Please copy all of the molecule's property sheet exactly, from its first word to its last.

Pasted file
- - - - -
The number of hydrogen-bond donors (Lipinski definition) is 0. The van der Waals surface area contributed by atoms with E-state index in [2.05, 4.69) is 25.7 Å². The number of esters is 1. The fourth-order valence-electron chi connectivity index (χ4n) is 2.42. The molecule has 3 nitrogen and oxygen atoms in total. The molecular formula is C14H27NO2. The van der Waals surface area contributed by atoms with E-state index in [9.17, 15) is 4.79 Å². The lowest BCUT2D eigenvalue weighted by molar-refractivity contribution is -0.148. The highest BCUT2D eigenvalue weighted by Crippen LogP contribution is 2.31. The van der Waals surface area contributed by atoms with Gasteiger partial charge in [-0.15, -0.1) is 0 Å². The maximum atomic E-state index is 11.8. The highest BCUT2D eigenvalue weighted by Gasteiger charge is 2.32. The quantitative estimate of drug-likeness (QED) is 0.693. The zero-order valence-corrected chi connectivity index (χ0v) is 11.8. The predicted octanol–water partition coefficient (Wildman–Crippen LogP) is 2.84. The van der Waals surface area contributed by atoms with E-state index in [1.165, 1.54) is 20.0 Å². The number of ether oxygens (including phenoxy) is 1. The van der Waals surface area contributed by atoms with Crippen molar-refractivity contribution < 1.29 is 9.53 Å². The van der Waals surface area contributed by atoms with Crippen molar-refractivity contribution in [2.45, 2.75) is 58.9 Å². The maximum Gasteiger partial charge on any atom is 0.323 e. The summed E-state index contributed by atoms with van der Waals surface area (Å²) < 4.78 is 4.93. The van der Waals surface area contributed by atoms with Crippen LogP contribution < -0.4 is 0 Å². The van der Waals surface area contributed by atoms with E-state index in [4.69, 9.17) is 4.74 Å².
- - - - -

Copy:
The number of hydrogen-bond donors (Lipinski definition) is 0. The van der Waals surface area contributed by atoms with E-state index in [2.05, 4.69) is 25.7 Å². The number of esters is 1. The fourth-order valence-electron chi connectivity index (χ4n) is 2.42. The molecule has 3 nitrogen and oxygen atoms in total. The molecular formula is C14H27NO2. The van der Waals surface area contributed by atoms with E-state index in [9.17, 15) is 4.79 Å². The lowest BCUT2D eigenvalue weighted by molar-refractivity contribution is -0.148. The highest BCUT2D eigenvalue weighted by Crippen LogP contribution is 2.31. The van der Waals surface area contributed by atoms with Gasteiger partial charge in [-0.15, -0.1) is 0 Å². The maximum atomic E-state index is 11.8. The highest BCUT2D eigenvalue weighted by Gasteiger charge is 2.32. The quantitative estimate of drug-likeness (QED) is 0.693. The zero-order valence-corrected chi connectivity index (χ0v) is 11.8. The predicted octanol–water partition coefficient (Wildman–Crippen LogP) is 2.84. The van der Waals surface area contributed by atoms with E-state index in [1.165, 1.54) is 20.0 Å². The number of ether oxygens (including phenoxy) is 1. The van der Waals surface area contributed by atoms with Crippen molar-refractivity contribution < 1.29 is 9.53 Å². The van der Waals surface area contributed by atoms with Crippen molar-refractivity contribution in [2.45, 2.75) is 58.9 Å². The maximum Gasteiger partial charge on any atom is 0.323 e. The summed E-state index contributed by atoms with van der Waals surface area (Å²) < 4.78 is 4.93. The van der Waals surface area contributed by atoms with Crippen LogP contribution < -0.4 is 0 Å². The van der Waals surface area contributed by atoms with E-state index in [4.69, 9.17) is 4.74 Å².